a Children's Book in 14 days
Difference Between Middle Grade & Young Adult
by Laura Backes
It's often difficult for writers to know whether they're
creating a middle grade novel (ages 8-12), or a book for
young adults (12 and up). Because many of the themes and
situations are similar for the two age groups, authors go
by the age of the main character: if the protagonist is
under 12, it's middle grade; over 12 means young adult.
But the differences are more complicated than that.
The author of the true, classic middle grade novel does
not worry about vocabulary choices or simple sentence
structure; once children are ready for these books they
are good readers. Middle grade novels are characterized
by the type of conflict encountered by the main
character. Children in the primary grades are still
focused inward, and the conflicts in their books reflect
that. While themes range from friendship to school
situations to relationships with siblings and peers,
characters are learning how they operate within their own
world. They are solidifying their own identity,
experiencing the physical and psychological changes of
puberty, taking on new responsibilities all within the
boundaries of their family, friends and neighborhood.
Yes, your character needs to grow and change during the
course of the book, but these changes are on the inside.
Middle grade readers are beginning to learn who they are,
what they think. Their books need to mirror their
Charlotte's Web, the classic middle grade novel by E.B.
White, is a perfect example. Wilbur the pig is threatened
by his world: he's worried that once he grows up, he'll
be sent to the butcher. And while his friend Charlotte
saves Wilbur from death, the book is really about the
meaning of true friendship and how Wilbur gains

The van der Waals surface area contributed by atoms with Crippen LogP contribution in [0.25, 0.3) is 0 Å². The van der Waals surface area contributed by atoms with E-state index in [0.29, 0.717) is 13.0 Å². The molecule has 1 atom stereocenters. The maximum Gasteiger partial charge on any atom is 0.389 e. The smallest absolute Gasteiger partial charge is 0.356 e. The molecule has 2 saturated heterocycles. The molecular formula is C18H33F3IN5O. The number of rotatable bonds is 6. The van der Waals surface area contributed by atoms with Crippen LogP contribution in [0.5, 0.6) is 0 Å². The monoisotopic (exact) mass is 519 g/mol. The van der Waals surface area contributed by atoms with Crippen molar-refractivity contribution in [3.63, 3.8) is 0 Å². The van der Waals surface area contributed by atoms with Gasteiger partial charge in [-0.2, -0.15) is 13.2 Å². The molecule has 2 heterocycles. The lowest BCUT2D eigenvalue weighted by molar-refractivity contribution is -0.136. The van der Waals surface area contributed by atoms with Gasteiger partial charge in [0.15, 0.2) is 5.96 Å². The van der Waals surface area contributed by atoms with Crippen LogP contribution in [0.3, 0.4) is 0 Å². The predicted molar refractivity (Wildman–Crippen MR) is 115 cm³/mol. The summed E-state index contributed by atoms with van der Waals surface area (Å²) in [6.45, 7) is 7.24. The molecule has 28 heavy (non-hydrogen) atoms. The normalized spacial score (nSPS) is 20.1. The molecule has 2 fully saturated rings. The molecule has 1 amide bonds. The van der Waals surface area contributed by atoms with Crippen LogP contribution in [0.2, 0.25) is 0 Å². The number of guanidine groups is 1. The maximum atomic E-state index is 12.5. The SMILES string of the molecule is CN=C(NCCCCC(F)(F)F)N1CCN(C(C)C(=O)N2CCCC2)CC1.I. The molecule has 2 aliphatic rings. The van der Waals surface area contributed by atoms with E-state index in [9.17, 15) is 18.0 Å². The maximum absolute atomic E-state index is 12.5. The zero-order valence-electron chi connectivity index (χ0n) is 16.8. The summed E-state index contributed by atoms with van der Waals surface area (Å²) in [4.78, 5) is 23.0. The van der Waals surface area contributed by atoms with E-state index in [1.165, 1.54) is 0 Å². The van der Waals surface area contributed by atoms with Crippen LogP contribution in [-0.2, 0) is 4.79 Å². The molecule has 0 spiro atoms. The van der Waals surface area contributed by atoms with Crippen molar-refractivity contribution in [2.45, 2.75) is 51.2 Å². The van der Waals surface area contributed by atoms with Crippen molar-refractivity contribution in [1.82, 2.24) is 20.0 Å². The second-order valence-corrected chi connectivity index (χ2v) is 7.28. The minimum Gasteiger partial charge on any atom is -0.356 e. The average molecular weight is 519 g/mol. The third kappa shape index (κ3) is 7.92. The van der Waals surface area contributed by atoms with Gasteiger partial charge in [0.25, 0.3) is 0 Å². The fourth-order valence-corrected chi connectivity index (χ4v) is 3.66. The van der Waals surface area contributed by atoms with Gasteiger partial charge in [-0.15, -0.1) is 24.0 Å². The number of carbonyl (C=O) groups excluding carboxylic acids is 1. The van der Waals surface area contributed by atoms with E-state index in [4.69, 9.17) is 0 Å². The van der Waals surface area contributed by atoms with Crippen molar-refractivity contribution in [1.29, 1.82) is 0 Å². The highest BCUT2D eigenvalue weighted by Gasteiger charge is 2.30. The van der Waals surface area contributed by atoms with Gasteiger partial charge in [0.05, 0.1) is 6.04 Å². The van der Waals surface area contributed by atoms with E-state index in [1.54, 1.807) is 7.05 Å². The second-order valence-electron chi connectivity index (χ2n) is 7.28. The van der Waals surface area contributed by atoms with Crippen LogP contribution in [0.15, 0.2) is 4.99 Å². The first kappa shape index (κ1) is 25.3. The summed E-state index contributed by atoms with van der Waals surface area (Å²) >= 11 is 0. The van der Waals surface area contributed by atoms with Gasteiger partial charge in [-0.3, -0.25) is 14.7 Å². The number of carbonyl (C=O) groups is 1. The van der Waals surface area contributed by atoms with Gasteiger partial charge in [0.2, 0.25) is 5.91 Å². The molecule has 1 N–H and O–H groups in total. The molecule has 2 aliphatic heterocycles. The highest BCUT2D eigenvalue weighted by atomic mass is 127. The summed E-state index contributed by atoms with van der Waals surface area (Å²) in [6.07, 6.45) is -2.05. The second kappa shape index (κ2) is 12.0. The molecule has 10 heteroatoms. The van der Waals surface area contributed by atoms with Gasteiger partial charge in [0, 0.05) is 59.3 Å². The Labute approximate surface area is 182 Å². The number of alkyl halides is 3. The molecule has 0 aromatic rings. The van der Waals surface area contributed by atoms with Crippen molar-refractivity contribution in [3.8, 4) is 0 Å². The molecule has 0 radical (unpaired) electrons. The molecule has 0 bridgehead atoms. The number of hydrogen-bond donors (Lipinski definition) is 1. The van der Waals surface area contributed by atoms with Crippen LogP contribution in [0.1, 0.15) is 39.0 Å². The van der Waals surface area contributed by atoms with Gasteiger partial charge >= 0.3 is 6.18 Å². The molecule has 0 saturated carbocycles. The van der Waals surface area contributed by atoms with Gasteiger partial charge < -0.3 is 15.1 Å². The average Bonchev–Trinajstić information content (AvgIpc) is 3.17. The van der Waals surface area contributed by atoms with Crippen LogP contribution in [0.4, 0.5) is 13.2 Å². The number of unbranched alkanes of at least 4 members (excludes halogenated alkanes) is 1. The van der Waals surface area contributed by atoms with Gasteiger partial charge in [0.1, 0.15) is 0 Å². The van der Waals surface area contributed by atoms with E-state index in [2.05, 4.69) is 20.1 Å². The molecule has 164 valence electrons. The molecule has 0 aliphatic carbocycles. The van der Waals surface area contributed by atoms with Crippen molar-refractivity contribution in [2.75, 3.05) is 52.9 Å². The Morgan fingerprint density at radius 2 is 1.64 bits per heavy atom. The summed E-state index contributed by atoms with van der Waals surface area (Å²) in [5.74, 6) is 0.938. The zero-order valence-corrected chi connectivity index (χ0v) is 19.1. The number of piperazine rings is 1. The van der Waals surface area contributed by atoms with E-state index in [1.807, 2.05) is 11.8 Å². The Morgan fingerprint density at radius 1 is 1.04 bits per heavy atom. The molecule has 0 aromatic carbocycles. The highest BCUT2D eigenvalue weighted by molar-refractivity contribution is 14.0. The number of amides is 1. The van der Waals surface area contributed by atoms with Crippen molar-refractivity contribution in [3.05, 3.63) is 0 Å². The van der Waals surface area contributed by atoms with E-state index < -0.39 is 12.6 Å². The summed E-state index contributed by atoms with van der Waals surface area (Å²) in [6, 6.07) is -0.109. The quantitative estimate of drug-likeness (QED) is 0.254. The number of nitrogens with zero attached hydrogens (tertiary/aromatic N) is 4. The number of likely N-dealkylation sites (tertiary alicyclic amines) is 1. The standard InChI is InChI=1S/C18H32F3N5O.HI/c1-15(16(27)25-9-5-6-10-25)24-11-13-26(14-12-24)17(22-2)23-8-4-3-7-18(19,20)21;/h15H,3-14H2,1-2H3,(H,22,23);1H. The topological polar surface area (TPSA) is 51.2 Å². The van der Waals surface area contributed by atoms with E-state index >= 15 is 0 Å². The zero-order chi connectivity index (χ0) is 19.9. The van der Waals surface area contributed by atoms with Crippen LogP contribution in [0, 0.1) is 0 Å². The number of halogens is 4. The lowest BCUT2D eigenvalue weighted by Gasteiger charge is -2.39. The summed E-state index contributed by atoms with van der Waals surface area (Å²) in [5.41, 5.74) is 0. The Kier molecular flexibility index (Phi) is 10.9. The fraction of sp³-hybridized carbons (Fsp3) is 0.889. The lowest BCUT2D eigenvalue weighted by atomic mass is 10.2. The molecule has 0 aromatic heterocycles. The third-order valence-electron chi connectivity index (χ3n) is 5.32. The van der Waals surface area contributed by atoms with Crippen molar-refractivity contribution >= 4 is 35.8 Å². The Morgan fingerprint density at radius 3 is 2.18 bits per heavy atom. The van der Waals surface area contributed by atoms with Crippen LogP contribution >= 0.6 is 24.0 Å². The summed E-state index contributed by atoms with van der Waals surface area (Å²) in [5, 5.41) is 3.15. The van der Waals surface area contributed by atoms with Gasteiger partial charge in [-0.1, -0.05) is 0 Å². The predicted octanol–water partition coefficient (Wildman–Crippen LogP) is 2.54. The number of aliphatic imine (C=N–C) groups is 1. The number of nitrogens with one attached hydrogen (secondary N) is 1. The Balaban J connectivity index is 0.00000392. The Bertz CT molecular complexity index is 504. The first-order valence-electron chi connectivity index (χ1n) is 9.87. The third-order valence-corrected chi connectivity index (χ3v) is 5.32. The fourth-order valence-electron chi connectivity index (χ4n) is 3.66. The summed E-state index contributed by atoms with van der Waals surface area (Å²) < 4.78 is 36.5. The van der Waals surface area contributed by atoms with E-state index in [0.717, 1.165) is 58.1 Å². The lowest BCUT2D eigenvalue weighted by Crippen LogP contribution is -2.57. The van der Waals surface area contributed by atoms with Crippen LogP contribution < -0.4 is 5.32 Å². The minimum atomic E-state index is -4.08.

confidence and self-esteem. This year's Newbery winner,
The View from Saturday by E.L. Konigsburg, is about four
children and their sixth grade teacher as they compete in
the regional Academic Bowl. But the competition is a
backdrop for the individual journeys each child takes on
the path to becoming a team, and how they help their
teacher find her own place in the world. The real victory
is how each of the five main characters goes through some
inner struggle during the book and ends up in a better
Characters are also a key element to young adult novels,
but these books often have more complicated plots than
those for middle grade. Protagonists experience an
internal change, but this change is triggered by external
events and fits into a bigger picture. They begin to step
outside themselves and see how they influence, and are
influenced by, the larger world. They go beyond their
backyard and encounter adult problems for the first time.
In Suzanne Fisher Staples' novel Dangerous Skies,
12-year-old Buck Smith is suddenly made aware of the
racial hatred and prejudice entrenched in his small
Southern town when his best friend is a suspect in a
murder investigation. By the end of the book, Buck has
lost his innocence and his eyes are opened to the ethical
shortcomings of his family and the neighbors he has known
all his life.
The age of the main character and length of the
manuscript are still a rough guide in determining the
audience (middle grade manuscripts tend to be 100 pages
or shorter, with young adult books being longer, though
this is not always the case), but the kind of conflict
the characters encounter is a better measuring stick.
Many publishers have created a new young adult category
for ages 10-14, for books that bridge the gap between
middle grade and young adult, and have designated novels
with older themes as ages 15 and up. The story, rather
than the character's age, delineates the audience, as in
Carolyn Coman's What Jamie Saw (a 1996 Newbery Honor
Book). The book features a nine-year-old protagonist, but
the subject of domestic abuse prompted the publisher to
give it an age range of ten and up. As an author, it's
your job to decide who you want to reach with your book
-- elementary kids, junior high or high school -- and
then create characters and conflicts accordingly.
Regardless of genre -- science fiction, mystery,
historical or contemporary -- if your characters are
learning about themselves and the world in the same way
as your readers, your audience will find you.
Copyright Laura Backes. All Rights Reserved.
is the publisher of Children's Book Insider, the
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